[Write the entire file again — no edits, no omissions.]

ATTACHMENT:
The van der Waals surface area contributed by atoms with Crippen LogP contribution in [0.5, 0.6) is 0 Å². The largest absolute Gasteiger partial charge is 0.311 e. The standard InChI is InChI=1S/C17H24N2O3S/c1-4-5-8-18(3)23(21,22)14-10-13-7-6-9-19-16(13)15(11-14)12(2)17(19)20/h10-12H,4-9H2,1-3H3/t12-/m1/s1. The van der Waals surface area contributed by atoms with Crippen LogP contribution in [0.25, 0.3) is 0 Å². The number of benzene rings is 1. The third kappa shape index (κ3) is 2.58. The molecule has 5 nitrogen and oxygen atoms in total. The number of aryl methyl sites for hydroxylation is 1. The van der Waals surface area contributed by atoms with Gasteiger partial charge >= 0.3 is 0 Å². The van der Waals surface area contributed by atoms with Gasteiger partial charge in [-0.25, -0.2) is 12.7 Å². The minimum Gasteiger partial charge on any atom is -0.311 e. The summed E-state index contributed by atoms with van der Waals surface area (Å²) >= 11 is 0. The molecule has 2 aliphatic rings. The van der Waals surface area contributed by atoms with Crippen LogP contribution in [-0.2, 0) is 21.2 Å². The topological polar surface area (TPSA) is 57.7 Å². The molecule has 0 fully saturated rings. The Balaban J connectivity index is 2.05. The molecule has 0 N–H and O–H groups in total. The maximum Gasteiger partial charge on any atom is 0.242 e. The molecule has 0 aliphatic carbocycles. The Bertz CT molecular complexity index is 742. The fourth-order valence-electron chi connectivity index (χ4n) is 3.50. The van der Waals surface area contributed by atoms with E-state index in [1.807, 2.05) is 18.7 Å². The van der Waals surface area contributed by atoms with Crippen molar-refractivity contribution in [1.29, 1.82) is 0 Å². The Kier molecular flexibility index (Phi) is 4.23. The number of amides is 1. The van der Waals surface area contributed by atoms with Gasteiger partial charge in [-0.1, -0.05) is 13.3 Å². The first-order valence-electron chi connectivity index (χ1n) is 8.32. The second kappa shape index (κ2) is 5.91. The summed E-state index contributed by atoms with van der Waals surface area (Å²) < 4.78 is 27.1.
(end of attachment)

The van der Waals surface area contributed by atoms with Crippen LogP contribution in [0.5, 0.6) is 0 Å². The largest absolute Gasteiger partial charge is 0.311 e. The standard InChI is InChI=1S/C17H24N2O3S/c1-4-5-8-18(3)23(21,22)14-10-13-7-6-9-19-16(13)15(11-14)12(2)17(19)20/h10-12H,4-9H2,1-3H3/t12-/m1/s1. The van der Waals surface area contributed by atoms with Crippen LogP contribution in [0.25, 0.3) is 0 Å². The number of benzene rings is 1. The third kappa shape index (κ3) is 2.58. The molecule has 5 nitrogen and oxygen atoms in total. The number of aryl methyl sites for hydroxylation is 1. The van der Waals surface area contributed by atoms with Gasteiger partial charge >= 0.3 is 0 Å². The van der Waals surface area contributed by atoms with Gasteiger partial charge in [-0.25, -0.2) is 12.7 Å². The minimum Gasteiger partial charge on any atom is -0.311 e. The summed E-state index contributed by atoms with van der Waals surface area (Å²) >= 11 is 0. The molecule has 2 aliphatic rings. The van der Waals surface area contributed by atoms with Crippen LogP contribution in [-0.2, 0) is 21.2 Å². The topological polar surface area (TPSA) is 57.7 Å². The molecule has 0 fully saturated rings. The Balaban J connectivity index is 2.05. The molecule has 0 N–H and O–H groups in total. The maximum Gasteiger partial charge on any atom is 0.242 e. The molecule has 0 aliphatic carbocycles. The Bertz CT molecular complexity index is 742. The fourth-order valence-electron chi connectivity index (χ4n) is 3.50. The van der Waals surface area contributed by atoms with E-state index in [1.807, 2.05) is 18.7 Å². The van der Waals surface area contributed by atoms with Crippen molar-refractivity contribution in [1.29, 1.82) is 0 Å². The Kier molecular flexibility index (Phi) is 4.23. The number of amides is 1. The van der Waals surface area contributed by atoms with Gasteiger partial charge in [-0.1, -0.05) is 13.3 Å². The first-order valence-electron chi connectivity index (χ1n) is 8.32. The second kappa shape index (κ2) is 5.91. The summed E-state index contributed by atoms with van der Waals surface area (Å²) < 4.78 is 27.1.